For Physicians: Updates on Lipids Management Guidelines
In view of the emergence of a substantial body of evidence in recent years, lipid
management guidelines from ESC, EAS (2019), AHA and ACC (2018) have undergone significant updates since the previous recommendations in 2016 and 2013, respectively.
In view of the emergence of a substantial body of evidence in recent years, lipid management guidelines from European Society of Cardiology (ESC), European Atherosclerosis Society (EAS) (2019)1, American Heart Association (AHA) and American College of Cardiology (ACC) (2018)2 have undergone significant updates since the previous recommendations in 2016 and 2013, respectively. The establishment of goal directed medical therapy with lower low-density lipoprotein cholesterol (LDL-C) thresholds and guidelines on non-statin therapy use are the most significant updates between previous and current guidelines.
The key to managing lipids is first understanding the patient’s cardiovascular risk and then tailoring treatment to reach risk-appropriate LDL-C thresholds. Based on the treatment goals, the prescribing physician needs to decide the intensity of statins to initiate treatment with, and what non-statin therapy may be indicated if goals cannot be met despite maximal tolerated statin therapy.
Defining Cardiovascular Risk
The ESC and EAS define cardiovascular risk estimation as part of a continuum ranging from very high risk, high risk, moderate risk and low risk. The cut-off points that were used to define risk are in part, both arbitrary and based on evidence from clinical trials. The 2018 definition by AHA and ACC divides the
population into primary and secondary prevention cohorts, and the secondary prevention cohort is further divided into high risk versus very high risk. Very high risk cohorts have a history of multiple major atherosclerotic cardiovascular disease (ASCVD) events or one major ASCVD event and multiple high-risk conditions.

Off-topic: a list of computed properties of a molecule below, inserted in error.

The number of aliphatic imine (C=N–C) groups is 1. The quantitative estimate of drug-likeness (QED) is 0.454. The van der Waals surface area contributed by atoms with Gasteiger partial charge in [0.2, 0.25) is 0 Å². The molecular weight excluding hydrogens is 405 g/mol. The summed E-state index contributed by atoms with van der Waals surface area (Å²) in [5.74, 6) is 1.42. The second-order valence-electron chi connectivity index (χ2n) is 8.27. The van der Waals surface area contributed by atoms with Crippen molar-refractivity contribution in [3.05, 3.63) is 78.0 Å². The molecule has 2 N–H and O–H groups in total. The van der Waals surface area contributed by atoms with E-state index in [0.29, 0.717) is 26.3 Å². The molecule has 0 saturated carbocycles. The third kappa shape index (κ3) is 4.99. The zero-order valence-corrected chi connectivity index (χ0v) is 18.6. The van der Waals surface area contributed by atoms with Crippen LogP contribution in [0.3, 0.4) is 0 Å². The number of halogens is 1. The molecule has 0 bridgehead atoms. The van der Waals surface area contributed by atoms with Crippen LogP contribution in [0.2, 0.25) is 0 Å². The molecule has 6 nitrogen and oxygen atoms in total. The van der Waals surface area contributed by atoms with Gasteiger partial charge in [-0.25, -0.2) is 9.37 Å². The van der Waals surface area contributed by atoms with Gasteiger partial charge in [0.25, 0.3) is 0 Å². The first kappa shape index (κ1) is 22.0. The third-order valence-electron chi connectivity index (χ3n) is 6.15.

LDL-C Treatment Goals and Thresholds
The 2019 ESC and EAS guidelines recommend lowering LDL-C to as low a level as possible, because evidence suggests that lowering LDL-C beyond the goals previously set in 2016 is associated with fewer ASCVD events. Compared to the 2016 guidelines, the LDL-C threshold for the very high risk cohort is now < 1.4 mmol/L AND a ≥ 50% reduction from baseline (see Table 1).
Table 1: Comparison of ESC/EAS 2016 vs 2019 guidelines1
The ACC and AHA 2018 guidelines recommend risk stratification amongst primary prevention cohorts (see Table 2), and commencement of statins to reduce LDL-C by 30% to ≥49% in intermediate risk and ≥50% in high risk. In secondary prevention cohorts, the 2018 guidelines recommend targeting a reduction in LDL-C of 50% and if LDL-C is still ≥70mg/dL to consider adding ezetimibe in high-risk patients. For very high risk patients, upfront high intensity or maximal tolerated statins should be commenced and if LDL-C is still ≥70mg/dL on top of ezetimibe, proprotein convertase subtilisin/kexin type 9 (PCSK9) inhibitors should be considered.
Table 2: 2018 ACC/AHA Guidelines for primary prevention of ASCVD risk2
Lipid Treatment Options
The backbone of lipid lowering therapy remains statins. The general observation holds that high intensity statins lower LDL-C by a median of 50%, and moderate intensity statins lower LDL-C by a median of 30%.
With the publication of IMPROVE-IT3, Fourier4 and Odyssey5 Trials, the use of non-statin therapy with proven cardiovascular benefit on top of maximal tolerated statin has been established and written into management guidelines.